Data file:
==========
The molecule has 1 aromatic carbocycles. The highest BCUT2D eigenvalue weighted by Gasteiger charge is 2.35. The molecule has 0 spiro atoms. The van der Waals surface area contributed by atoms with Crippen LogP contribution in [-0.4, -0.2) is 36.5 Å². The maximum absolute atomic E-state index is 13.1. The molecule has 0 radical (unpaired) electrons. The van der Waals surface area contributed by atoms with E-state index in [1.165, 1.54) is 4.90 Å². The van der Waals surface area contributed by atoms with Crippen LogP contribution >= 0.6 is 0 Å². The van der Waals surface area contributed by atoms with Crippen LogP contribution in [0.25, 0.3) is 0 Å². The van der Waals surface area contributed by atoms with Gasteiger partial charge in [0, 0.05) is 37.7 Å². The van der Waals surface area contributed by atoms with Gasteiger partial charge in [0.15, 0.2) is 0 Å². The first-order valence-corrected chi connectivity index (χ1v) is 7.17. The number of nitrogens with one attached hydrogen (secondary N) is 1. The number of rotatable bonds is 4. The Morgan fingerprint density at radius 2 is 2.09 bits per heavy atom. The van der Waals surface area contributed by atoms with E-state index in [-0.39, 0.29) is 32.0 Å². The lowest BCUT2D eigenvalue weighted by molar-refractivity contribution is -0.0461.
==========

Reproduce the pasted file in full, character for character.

The molecule has 1 aromatic carbocycles. The highest BCUT2D eigenvalue weighted by Gasteiger charge is 2.35. The molecule has 0 spiro atoms. The van der Waals surface area contributed by atoms with Crippen LogP contribution in [-0.4, -0.2) is 36.5 Å². The maximum absolute atomic E-state index is 13.1. The molecule has 0 radical (unpaired) electrons. The van der Waals surface area contributed by atoms with E-state index in [1.165, 1.54) is 4.90 Å². The van der Waals surface area contributed by atoms with Crippen LogP contribution >= 0.6 is 0 Å². The van der Waals surface area contributed by atoms with Crippen LogP contribution in [0.25, 0.3) is 0 Å². The van der Waals surface area contributed by atoms with Gasteiger partial charge in [0, 0.05) is 37.7 Å². The van der Waals surface area contributed by atoms with Gasteiger partial charge in [0.15, 0.2) is 0 Å². The first-order valence-corrected chi connectivity index (χ1v) is 7.17. The number of nitrogens with one attached hydrogen (secondary N) is 1. The number of rotatable bonds is 4. The Morgan fingerprint density at radius 2 is 2.09 bits per heavy atom. The van der Waals surface area contributed by atoms with E-state index in [-0.39, 0.29) is 32.0 Å². The lowest BCUT2D eigenvalue weighted by molar-refractivity contribution is -0.0461.